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World Tour


Everyone wants to know how much money it costs to go cruising.

The answer is straight forward.  Sailing around the world on a lean and mean small yacht doesn't cost that much.  Take a look at the young men running these long tail boats; they live on a couple of hundred dollars a month.  If you eat the same food they do and anchor out in remote patches of paradise, it will cost you about the same for the necessities of life.

Lynn and Larry Pardey  wrote a book about self-sufficient sailors who roamed the seas in uncomplicated small yachts.  The cardinal principle of those voyagers was keeping it simple and having only those things on board that they could fix.  They relied on stellar seamanship and a resourceful mind rather than on mountains of cash as they sailed around the world.  These frugal sailors worshipped at the altar of freedom.   They cruised in affordable yachts to affordable destinations, and they had a rich life.

There are expensive high tech ways and inexpensive low tech ways of doing things on a yacht.  Take security for example.  The first single-handed circumnavigator, Joshua Slocum, had major security concerns during his voyage.  He  placed carpet tacks on deck at night as a low tech early warning system alerting him to the presence of intruders sneaking on board in the dark.  His system worked exceptionally well when hostile Indians came on his boat at night in South America near the turn of the century.  His resourceful mind created a simple, but effective, alarm that kept him safe.  Today, security conscious cruisers install electronic entry alarms and motion detectors to do the same thing.  I think that Slocum's carpet tacks were superior in their ability to discourage barefoot bandits.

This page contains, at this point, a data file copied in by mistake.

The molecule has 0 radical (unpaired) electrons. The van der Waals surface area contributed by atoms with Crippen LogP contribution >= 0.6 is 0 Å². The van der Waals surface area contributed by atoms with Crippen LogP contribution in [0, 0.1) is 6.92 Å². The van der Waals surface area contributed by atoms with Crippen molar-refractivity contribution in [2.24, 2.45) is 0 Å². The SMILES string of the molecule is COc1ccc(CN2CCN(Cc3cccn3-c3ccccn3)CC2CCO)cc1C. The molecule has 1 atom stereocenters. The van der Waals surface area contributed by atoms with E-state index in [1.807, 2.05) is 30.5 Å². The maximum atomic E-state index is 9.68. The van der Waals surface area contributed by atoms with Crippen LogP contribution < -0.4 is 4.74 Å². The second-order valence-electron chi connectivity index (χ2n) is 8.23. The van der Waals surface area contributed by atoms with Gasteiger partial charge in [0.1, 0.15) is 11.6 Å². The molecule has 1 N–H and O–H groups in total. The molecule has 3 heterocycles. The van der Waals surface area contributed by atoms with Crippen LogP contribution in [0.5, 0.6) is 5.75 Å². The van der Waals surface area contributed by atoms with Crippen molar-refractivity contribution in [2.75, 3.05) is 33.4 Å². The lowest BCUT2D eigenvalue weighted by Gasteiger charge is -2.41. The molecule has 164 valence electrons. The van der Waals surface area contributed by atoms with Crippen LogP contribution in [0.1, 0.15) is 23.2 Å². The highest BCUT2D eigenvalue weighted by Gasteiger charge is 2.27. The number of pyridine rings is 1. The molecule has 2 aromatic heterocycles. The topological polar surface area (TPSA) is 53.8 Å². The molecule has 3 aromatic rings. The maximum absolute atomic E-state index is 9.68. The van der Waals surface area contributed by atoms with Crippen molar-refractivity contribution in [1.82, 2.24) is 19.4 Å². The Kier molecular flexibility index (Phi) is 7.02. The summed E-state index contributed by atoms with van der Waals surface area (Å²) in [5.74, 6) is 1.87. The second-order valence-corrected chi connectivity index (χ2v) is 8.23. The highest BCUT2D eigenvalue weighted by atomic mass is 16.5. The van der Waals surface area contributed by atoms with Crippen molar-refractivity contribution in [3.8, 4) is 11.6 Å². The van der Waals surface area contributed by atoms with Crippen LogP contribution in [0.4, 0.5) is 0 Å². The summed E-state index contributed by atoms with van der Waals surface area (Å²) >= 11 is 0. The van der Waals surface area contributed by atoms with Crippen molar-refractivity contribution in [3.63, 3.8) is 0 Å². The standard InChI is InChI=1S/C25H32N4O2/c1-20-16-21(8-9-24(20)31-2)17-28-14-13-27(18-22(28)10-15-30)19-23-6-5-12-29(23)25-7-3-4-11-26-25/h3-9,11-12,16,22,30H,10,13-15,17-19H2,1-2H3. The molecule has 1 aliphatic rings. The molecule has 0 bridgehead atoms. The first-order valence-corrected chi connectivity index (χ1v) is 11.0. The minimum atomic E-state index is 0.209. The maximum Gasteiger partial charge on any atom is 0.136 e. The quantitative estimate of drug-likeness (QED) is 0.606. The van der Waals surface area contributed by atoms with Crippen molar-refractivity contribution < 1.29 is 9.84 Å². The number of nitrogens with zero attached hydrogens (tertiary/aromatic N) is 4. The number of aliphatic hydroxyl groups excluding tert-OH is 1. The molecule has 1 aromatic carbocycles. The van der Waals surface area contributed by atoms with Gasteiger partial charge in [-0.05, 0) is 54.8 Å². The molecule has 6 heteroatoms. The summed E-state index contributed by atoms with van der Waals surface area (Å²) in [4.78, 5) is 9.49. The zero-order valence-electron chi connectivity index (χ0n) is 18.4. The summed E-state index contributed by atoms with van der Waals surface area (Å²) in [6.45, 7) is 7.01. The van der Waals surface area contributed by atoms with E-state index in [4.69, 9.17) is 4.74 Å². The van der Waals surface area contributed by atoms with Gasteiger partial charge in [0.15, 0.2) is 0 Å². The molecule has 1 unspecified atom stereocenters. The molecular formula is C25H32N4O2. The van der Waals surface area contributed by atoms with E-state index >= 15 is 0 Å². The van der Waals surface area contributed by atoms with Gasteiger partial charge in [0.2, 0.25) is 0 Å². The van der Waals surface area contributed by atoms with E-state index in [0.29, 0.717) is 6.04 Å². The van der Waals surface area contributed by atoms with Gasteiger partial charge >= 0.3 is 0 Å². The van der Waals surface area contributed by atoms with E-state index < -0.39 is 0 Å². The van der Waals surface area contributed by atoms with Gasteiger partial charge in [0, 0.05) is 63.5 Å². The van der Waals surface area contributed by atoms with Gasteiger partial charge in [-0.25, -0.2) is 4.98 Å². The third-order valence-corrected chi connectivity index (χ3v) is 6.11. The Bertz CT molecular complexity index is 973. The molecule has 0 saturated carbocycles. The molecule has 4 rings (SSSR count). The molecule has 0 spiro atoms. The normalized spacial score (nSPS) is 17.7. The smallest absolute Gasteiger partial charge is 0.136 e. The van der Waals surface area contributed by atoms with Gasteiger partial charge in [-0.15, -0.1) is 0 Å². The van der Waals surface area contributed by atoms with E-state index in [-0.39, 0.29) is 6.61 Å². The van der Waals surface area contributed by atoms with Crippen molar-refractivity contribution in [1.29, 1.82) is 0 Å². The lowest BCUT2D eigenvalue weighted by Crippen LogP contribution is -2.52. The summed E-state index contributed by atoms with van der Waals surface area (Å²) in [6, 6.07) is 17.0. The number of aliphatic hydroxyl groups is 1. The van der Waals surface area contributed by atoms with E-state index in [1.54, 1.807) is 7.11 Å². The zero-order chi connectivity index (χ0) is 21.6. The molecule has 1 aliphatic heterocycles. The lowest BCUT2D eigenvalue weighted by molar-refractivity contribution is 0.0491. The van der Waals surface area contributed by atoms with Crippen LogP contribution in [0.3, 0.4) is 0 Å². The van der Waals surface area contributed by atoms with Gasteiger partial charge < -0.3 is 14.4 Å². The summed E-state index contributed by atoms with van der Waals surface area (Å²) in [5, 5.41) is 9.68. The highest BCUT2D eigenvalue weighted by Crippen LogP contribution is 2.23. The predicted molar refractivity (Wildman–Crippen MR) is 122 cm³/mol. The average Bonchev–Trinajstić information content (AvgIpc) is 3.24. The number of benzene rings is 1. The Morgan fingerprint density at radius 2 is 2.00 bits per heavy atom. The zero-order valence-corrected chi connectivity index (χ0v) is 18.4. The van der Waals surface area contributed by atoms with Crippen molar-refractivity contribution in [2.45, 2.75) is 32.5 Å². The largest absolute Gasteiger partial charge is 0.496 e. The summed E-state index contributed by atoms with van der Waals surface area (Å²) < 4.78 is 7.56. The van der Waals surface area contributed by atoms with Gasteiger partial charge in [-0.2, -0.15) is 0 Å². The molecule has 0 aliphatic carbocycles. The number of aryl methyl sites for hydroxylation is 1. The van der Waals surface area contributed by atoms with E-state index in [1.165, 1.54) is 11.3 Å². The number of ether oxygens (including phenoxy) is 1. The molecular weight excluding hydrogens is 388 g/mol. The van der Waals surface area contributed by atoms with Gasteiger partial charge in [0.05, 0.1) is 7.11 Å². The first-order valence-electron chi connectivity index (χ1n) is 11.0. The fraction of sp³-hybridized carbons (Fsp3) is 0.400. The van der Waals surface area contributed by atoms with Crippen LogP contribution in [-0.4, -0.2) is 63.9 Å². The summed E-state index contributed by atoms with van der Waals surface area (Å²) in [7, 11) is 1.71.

When I had my Westsail 32, I learned how to steer my ten ton cruiser using sheet to tiller steering.  It was exciting to make my boat steer itself without the benefit of an expensive electronic autopilot.  Sheet to tiller self-steering cost me only a few dollars to set up.  I used an old turning block, some rubber bungee, and a short length of line joining the tiller to the mainsheet.  More than twenty years later on Exit Only, I have an electronic autopilot that costs thousands of dollars and consumes more than fifty amps a day when sailing offshore.  The power hungry electronic autopilot requires either high output alternators, solar panels, wind generators, or all three to slake its thirst for amps. 

Today, sailors regard engines as essential equipment for offshore sailing, and  I'm inclined to agree with them.  Nevertheless, Joshua Slocum, Harry Pidgeon, and the Pardeys sailed around the world on small yachts without an engine.  By all accounts, all three of them had frugal, but enjoyable, voyages.  These exceptional sailors  had modest and uncomplicated yachts, good seamanship, endless persistence, and very big dreams.  They all proved that you don't need a mountain of money to sail on the ocean of your dreams.

Pictured are the long tail water taxis of Phi Phi Island.  There's no better way to explore the nooks and crannies of Phi Phi Le in Thailand.



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